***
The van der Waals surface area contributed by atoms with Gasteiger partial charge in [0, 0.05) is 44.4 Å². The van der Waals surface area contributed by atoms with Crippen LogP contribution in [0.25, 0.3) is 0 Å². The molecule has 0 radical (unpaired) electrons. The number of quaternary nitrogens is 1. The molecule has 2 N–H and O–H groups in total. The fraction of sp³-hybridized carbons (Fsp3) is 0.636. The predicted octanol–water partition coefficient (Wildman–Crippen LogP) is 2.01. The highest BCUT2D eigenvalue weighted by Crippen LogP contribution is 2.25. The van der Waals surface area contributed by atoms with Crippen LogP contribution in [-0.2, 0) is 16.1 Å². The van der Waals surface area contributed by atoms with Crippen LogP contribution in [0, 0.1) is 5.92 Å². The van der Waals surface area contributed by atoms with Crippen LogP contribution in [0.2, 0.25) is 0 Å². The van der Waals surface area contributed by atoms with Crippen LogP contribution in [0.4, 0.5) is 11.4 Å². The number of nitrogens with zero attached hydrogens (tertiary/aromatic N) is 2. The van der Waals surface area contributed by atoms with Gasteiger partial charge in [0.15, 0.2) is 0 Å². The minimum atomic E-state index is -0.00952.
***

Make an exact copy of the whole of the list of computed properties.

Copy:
The van der Waals surface area contributed by atoms with Gasteiger partial charge in [0, 0.05) is 44.4 Å². The van der Waals surface area contributed by atoms with Crippen LogP contribution in [0.25, 0.3) is 0 Å². The molecule has 0 radical (unpaired) electrons. The number of quaternary nitrogens is 1. The molecule has 2 N–H and O–H groups in total. The fraction of sp³-hybridized carbons (Fsp3) is 0.636. The predicted octanol–water partition coefficient (Wildman–Crippen LogP) is 2.01. The highest BCUT2D eigenvalue weighted by Crippen LogP contribution is 2.25. The van der Waals surface area contributed by atoms with Crippen LogP contribution in [-0.2, 0) is 16.1 Å². The van der Waals surface area contributed by atoms with Crippen LogP contribution in [0, 0.1) is 5.92 Å². The van der Waals surface area contributed by atoms with Crippen LogP contribution in [0.2, 0.25) is 0 Å². The van der Waals surface area contributed by atoms with Crippen LogP contribution in [0.4, 0.5) is 11.4 Å². The number of nitrogens with zero attached hydrogens (tertiary/aromatic N) is 2. The van der Waals surface area contributed by atoms with Gasteiger partial charge in [0.15, 0.2) is 0 Å². The minimum atomic E-state index is -0.00952.